Marine-biological experiment at Svalbard

More than 30 scientists from various European countries are currently travelling to Ny-Ålesund. During the next six weeks, they will participate in a large-scale study about the effect of increased CO2-concentrations on the pelagic marine ecosystem.

Ny-Ålesund

Ny-Ålesund. Photo: Norsk Polarinstitutt

The experiment is part of the EU-project EPOCA about Ocean Acidification, addressing one of the most critical topics in the context of the ongoing climate change.

30 tons of equipment, including 9 huge enclosures (called mesocosms, each of them 17 m long and 2 m in diameter) have been transported by ship from Germany to Ny-Ålesund and are about to be established on site. They will be anchored in the fjord, filled with ambient sea water and then closed by divers. Afterwards, the CO2 concentration in the seawater will be manipulated along a gradient to simulate future CO2-concentrations in the ocean. During 6 weeks, the development of the planktonic and microbial food web in the bags, together with all kinds of physical and chemical parameters will be followed closely by the scientists.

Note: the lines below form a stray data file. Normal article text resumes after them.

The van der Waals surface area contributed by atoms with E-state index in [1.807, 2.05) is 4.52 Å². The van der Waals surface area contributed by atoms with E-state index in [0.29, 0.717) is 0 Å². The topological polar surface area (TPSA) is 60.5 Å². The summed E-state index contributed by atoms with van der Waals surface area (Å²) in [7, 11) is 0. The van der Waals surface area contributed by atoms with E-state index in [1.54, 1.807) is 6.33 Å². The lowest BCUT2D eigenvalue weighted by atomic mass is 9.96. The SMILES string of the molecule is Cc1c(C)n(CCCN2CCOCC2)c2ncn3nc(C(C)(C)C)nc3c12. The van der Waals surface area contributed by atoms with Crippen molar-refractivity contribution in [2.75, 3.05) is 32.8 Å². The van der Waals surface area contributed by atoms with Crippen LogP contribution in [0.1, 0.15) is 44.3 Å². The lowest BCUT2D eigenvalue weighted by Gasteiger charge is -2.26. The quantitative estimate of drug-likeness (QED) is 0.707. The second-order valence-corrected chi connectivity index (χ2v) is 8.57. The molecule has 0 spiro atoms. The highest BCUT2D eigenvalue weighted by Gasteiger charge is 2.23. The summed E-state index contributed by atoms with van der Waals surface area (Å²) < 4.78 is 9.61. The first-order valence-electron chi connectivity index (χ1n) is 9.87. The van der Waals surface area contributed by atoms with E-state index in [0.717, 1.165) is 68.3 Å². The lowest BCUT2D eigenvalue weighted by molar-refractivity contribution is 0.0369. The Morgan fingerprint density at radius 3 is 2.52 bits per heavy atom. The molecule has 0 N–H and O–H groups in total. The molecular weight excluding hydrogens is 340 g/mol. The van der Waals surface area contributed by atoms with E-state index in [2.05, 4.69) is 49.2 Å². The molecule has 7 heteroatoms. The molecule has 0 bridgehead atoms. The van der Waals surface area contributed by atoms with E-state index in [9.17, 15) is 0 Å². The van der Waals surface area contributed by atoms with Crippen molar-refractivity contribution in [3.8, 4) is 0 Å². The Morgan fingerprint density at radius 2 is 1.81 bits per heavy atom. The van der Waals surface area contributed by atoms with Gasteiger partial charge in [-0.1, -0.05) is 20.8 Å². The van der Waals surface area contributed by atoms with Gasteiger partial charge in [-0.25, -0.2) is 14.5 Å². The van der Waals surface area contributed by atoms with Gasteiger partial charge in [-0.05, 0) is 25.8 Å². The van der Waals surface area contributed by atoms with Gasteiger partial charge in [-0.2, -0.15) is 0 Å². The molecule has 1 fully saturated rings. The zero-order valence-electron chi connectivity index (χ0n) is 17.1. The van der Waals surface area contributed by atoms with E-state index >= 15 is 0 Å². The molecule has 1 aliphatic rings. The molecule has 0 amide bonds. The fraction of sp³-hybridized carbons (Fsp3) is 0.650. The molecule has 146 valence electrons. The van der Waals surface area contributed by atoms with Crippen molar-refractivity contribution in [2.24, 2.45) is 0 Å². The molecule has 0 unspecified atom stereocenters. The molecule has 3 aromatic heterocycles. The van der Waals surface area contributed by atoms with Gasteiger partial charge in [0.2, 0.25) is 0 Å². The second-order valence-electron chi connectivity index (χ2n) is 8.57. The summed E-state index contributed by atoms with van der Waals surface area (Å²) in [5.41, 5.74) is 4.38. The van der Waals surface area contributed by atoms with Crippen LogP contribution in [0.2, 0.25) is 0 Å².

From Norwegian Polar Institute, post doc. Eva Leu will participate in the experiments, looking for the effect of ocean acidification on phytoplankton food quality, with special focus on essential omega-3-fatty acids. Malin Daase(post doc.) will assist her with the sampling during the first two weeks, and collaborate with colleagues from Germany on feeding experiments with zooplankton. This research is carried out under the framework of the MERCLIM-project.

Forskerne foran mesokosmene

From the preparation meeting in Kiel this January, showing participating scientists in front of the mesocosms. Photo: Michael Mayerhöfer